Conventional manual pipe groovers pre-date motorized pipe groovers. See for example U.S. Pat. Nos. 397,563; 1,810,342; 1,816,117; and 2,975,819. However, these conventional manual pipe groovers are typically heavy, cumbersome, and difficult to use effectively in grooving pipes, particularly when working overhead or within walls. This is because they require a portion of the pipe groover tool itself to be inserted within the inner diameter of the pipe to be grooved. Inserting a groover into a pipe is often problematic because the worker cannot see into walls or ceilings to find the center of the pipe quickly. Obstructions, such as existing plumbing, also inhibit mounting the groover on the terminal end of the pipe where the groove is to be formed. The pipe may also be corroded or have deposits in the interior, making the job cumbersome. In many instances, using prior art devices, the pipe cannot be grooved in place, but must be disassembled and removed from the installation site, grooved, and then re-installed.
 Further, conventional pipe groovers, both manual and motorized, also require separate adaptors, attachments or die sizes to form grooves in pipes of different diameters. This requires the pipefitter to carry numerous adaptors to each job, and requires the contractor or pipefitter to invest in numerous dies for each size of pipe. Many conventional pipe groovers also require separate adaptors for each type of pipe; that is, forming a groove in a steel pipe might require a larger and stronger die than when forming a groove in a copper pipe of the same dimensions.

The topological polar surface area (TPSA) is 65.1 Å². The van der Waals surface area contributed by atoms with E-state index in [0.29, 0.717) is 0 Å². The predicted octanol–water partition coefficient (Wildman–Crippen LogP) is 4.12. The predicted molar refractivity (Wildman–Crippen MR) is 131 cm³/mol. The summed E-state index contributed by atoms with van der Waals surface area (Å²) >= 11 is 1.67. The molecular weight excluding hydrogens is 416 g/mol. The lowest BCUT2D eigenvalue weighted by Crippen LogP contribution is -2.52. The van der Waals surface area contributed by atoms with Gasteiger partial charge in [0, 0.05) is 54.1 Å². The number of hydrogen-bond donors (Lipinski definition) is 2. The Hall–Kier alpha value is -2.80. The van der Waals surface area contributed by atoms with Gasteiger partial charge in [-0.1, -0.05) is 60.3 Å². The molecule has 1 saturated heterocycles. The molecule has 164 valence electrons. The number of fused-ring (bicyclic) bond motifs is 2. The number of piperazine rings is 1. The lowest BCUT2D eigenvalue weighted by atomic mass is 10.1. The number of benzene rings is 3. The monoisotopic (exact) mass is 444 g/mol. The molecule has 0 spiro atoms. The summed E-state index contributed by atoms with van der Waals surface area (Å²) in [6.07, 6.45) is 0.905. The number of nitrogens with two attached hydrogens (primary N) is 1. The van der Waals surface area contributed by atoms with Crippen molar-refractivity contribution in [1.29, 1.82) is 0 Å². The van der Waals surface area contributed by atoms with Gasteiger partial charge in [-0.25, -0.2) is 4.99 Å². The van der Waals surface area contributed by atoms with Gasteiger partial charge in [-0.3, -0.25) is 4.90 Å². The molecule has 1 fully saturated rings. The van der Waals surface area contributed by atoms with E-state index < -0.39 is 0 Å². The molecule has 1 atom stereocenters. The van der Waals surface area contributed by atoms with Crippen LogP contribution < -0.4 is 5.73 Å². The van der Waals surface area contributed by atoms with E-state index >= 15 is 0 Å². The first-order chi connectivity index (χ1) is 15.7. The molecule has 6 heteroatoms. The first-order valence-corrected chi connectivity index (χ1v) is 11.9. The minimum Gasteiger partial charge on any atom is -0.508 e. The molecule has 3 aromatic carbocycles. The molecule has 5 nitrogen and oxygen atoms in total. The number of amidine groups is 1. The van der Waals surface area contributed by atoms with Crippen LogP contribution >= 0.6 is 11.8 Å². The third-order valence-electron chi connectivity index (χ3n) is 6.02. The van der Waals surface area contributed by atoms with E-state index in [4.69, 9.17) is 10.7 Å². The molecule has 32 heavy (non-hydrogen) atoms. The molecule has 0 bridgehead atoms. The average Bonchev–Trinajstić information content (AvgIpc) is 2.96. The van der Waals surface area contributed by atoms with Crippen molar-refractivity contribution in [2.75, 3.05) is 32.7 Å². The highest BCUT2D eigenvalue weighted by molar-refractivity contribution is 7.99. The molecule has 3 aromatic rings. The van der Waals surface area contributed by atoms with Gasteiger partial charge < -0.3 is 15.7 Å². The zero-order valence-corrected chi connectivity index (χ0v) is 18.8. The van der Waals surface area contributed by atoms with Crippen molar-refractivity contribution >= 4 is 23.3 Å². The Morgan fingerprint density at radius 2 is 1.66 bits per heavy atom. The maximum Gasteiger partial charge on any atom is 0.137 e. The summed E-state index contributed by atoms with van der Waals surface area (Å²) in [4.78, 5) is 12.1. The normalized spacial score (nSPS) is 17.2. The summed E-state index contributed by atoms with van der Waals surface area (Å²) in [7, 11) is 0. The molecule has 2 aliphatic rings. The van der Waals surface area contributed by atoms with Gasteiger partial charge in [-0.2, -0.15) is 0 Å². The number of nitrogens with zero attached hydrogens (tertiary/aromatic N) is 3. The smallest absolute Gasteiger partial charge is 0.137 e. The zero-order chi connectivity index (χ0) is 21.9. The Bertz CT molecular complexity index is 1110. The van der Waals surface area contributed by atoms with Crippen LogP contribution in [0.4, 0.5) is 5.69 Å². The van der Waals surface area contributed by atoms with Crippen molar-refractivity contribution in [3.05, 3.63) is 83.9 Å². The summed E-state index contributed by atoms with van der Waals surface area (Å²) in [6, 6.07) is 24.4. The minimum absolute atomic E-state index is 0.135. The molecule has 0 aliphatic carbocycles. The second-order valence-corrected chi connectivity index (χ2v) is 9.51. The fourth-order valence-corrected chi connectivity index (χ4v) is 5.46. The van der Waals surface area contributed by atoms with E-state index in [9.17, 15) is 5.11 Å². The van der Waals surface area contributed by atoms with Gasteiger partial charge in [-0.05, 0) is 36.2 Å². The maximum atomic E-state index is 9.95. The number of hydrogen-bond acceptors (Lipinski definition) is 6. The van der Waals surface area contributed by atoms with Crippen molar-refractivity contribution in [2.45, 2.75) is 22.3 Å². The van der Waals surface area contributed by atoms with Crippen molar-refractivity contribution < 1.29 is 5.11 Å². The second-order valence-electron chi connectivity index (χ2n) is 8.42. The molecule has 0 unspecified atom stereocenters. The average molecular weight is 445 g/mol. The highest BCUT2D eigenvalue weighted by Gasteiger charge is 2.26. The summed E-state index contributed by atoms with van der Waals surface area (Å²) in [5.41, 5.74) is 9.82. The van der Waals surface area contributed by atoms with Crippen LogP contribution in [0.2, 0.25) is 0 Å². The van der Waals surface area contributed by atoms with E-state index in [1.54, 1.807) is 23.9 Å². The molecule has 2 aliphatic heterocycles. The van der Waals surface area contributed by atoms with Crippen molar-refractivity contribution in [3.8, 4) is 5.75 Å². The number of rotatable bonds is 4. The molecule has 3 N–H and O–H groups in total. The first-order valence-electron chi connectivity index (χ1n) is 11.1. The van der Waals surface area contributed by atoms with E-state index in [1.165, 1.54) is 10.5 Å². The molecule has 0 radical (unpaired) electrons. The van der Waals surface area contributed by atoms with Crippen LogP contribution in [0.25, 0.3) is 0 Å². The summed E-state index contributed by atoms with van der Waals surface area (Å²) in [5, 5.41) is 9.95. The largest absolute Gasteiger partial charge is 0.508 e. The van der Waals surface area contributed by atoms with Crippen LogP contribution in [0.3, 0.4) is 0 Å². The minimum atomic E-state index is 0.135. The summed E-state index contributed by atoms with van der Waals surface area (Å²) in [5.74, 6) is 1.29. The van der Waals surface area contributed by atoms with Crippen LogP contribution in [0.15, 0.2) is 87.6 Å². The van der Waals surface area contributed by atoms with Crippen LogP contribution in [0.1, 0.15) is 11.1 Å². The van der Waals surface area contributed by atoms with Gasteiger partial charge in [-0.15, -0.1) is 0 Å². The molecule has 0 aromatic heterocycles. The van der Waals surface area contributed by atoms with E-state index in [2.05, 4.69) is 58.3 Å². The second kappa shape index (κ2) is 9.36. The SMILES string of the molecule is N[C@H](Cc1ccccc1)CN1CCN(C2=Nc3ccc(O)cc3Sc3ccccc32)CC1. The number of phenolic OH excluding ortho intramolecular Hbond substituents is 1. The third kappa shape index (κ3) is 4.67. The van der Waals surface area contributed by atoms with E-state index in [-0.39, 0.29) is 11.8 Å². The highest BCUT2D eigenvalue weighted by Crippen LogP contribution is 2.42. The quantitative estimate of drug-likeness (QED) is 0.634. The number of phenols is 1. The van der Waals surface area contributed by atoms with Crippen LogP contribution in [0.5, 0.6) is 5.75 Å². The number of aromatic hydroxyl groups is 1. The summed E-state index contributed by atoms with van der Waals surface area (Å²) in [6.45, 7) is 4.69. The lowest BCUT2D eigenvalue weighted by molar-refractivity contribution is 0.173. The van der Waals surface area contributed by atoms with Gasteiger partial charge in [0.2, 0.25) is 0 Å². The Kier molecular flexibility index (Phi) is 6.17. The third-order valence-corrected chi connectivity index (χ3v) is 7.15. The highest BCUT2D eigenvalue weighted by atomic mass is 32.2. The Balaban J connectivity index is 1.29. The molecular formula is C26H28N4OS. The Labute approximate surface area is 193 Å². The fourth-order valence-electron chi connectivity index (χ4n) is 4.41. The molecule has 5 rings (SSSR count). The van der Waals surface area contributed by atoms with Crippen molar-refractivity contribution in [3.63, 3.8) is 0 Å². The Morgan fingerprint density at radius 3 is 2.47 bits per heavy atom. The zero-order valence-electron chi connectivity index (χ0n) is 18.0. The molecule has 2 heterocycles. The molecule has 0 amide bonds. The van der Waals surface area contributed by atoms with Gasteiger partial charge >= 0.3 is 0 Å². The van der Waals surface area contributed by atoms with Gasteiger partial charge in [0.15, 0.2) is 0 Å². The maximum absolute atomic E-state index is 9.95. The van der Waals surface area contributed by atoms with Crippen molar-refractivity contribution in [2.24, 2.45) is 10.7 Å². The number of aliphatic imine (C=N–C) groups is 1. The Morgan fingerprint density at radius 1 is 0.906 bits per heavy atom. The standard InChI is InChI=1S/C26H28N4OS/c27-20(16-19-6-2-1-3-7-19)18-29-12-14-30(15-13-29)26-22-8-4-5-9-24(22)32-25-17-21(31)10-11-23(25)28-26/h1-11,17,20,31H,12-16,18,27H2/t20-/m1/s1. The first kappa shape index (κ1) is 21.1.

Thus, there is a long-felt and unmet need for a manual pipe groover that can form a groove in a piper of any size, while contacting only the outer diameter of the pipe into which the groove is being formed. The tool must securely engage the pipe only about its outer diameter, and must be adjustable to groove pipe of different diameters, without the need for attachments, adaptors, and the like.
 The invention, which is defined by the claims set out at the end of this disclosure, is intended to solve at least some of the problems noted above. A pipe groover is provided that preferably is lightweight, portable, easy to use by unskilled workers in enclosed quarters, and quickly provides accurate and effective grooves to pipes. Thus, unlike previous pipe groovers, the pipe groover described herein does not include a portion that is inserted within the inner diameter of the pipe to be grooved. Instead, the pipe groover disclosed and claimed herein is securely engaged only to the outer diameter of the pipe. This provides a much easier method of grooving a pipe, particularly when working overhead or inside walls. It is also much easier to groove pipes of small diameter.